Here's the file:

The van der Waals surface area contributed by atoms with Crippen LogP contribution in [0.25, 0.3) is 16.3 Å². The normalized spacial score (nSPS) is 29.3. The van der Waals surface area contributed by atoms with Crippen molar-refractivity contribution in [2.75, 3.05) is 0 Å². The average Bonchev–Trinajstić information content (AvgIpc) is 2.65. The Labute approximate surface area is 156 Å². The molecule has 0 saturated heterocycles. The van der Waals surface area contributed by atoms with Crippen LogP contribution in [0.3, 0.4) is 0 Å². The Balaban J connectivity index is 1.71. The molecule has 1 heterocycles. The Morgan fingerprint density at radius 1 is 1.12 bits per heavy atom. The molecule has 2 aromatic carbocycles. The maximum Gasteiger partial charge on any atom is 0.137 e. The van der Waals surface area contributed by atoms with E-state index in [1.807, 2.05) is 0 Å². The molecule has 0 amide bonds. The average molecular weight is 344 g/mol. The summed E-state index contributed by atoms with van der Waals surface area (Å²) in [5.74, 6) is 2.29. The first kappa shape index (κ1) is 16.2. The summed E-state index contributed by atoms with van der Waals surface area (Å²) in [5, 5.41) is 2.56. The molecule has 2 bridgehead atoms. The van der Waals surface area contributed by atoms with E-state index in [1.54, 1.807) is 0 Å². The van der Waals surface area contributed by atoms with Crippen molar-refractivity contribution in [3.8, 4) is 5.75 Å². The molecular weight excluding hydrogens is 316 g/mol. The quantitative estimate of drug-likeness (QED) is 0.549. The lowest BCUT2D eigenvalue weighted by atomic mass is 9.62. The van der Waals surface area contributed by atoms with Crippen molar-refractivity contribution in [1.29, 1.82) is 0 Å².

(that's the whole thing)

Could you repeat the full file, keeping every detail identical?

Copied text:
The van der Waals surface area contributed by atoms with Crippen LogP contribution in [0.25, 0.3) is 16.3 Å². The normalized spacial score (nSPS) is 29.3. The van der Waals surface area contributed by atoms with Crippen molar-refractivity contribution in [2.75, 3.05) is 0 Å². The average Bonchev–Trinajstić information content (AvgIpc) is 2.65. The Labute approximate surface area is 156 Å². The molecule has 0 saturated heterocycles. The van der Waals surface area contributed by atoms with Crippen LogP contribution in [0.3, 0.4) is 0 Å². The Balaban J connectivity index is 1.71. The molecule has 1 heterocycles. The Morgan fingerprint density at radius 1 is 1.12 bits per heavy atom. The molecule has 2 aromatic carbocycles. The maximum Gasteiger partial charge on any atom is 0.137 e. The van der Waals surface area contributed by atoms with E-state index in [1.807, 2.05) is 0 Å². The molecule has 0 amide bonds. The average molecular weight is 344 g/mol. The summed E-state index contributed by atoms with van der Waals surface area (Å²) in [5.74, 6) is 2.29. The first kappa shape index (κ1) is 16.2. The summed E-state index contributed by atoms with van der Waals surface area (Å²) in [5, 5.41) is 2.56. The molecule has 2 bridgehead atoms. The van der Waals surface area contributed by atoms with E-state index in [1.54, 1.807) is 0 Å². The van der Waals surface area contributed by atoms with Crippen molar-refractivity contribution in [3.8, 4) is 5.75 Å². The molecular weight excluding hydrogens is 316 g/mol. The quantitative estimate of drug-likeness (QED) is 0.549. The lowest BCUT2D eigenvalue weighted by atomic mass is 9.62. The van der Waals surface area contributed by atoms with Crippen molar-refractivity contribution in [1.29, 1.82) is 0 Å².